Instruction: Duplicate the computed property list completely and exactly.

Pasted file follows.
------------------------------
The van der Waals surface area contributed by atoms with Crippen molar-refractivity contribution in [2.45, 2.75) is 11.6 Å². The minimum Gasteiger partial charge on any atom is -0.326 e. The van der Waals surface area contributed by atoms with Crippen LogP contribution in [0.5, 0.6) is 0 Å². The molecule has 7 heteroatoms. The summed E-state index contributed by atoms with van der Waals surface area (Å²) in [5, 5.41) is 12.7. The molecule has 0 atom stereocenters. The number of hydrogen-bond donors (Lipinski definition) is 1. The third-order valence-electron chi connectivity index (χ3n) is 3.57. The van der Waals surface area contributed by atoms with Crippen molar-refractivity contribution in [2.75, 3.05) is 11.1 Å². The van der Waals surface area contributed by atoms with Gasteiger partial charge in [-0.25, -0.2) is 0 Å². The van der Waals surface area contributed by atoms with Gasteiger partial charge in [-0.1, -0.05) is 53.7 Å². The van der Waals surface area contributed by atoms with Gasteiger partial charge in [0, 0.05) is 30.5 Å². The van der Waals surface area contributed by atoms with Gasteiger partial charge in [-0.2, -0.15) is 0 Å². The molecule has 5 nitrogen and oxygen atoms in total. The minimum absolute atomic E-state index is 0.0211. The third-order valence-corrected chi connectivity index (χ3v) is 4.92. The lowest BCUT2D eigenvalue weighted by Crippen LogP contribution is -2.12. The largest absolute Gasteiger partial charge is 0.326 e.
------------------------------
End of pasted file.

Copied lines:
The van der Waals surface area contributed by atoms with Crippen molar-refractivity contribution in [2.45, 2.75) is 11.6 Å². The minimum Gasteiger partial charge on any atom is -0.326 e. The van der Waals surface area contributed by atoms with Crippen LogP contribution in [0.5, 0.6) is 0 Å². The molecule has 7 heteroatoms. The summed E-state index contributed by atoms with van der Waals surface area (Å²) in [5, 5.41) is 12.7. The molecule has 0 atom stereocenters. The number of hydrogen-bond donors (Lipinski definition) is 1. The third-order valence-electron chi connectivity index (χ3n) is 3.57. The van der Waals surface area contributed by atoms with Crippen molar-refractivity contribution in [2.75, 3.05) is 11.1 Å². The van der Waals surface area contributed by atoms with Gasteiger partial charge in [-0.25, -0.2) is 0 Å². The van der Waals surface area contributed by atoms with Gasteiger partial charge in [-0.1, -0.05) is 53.7 Å². The van der Waals surface area contributed by atoms with Gasteiger partial charge in [0, 0.05) is 30.5 Å². The van der Waals surface area contributed by atoms with Gasteiger partial charge in [-0.2, -0.15) is 0 Å². The molecule has 5 nitrogen and oxygen atoms in total. The minimum absolute atomic E-state index is 0.0211. The third-order valence-corrected chi connectivity index (χ3v) is 4.92. The lowest BCUT2D eigenvalue weighted by Crippen LogP contribution is -2.12. The largest absolute Gasteiger partial charge is 0.326 e.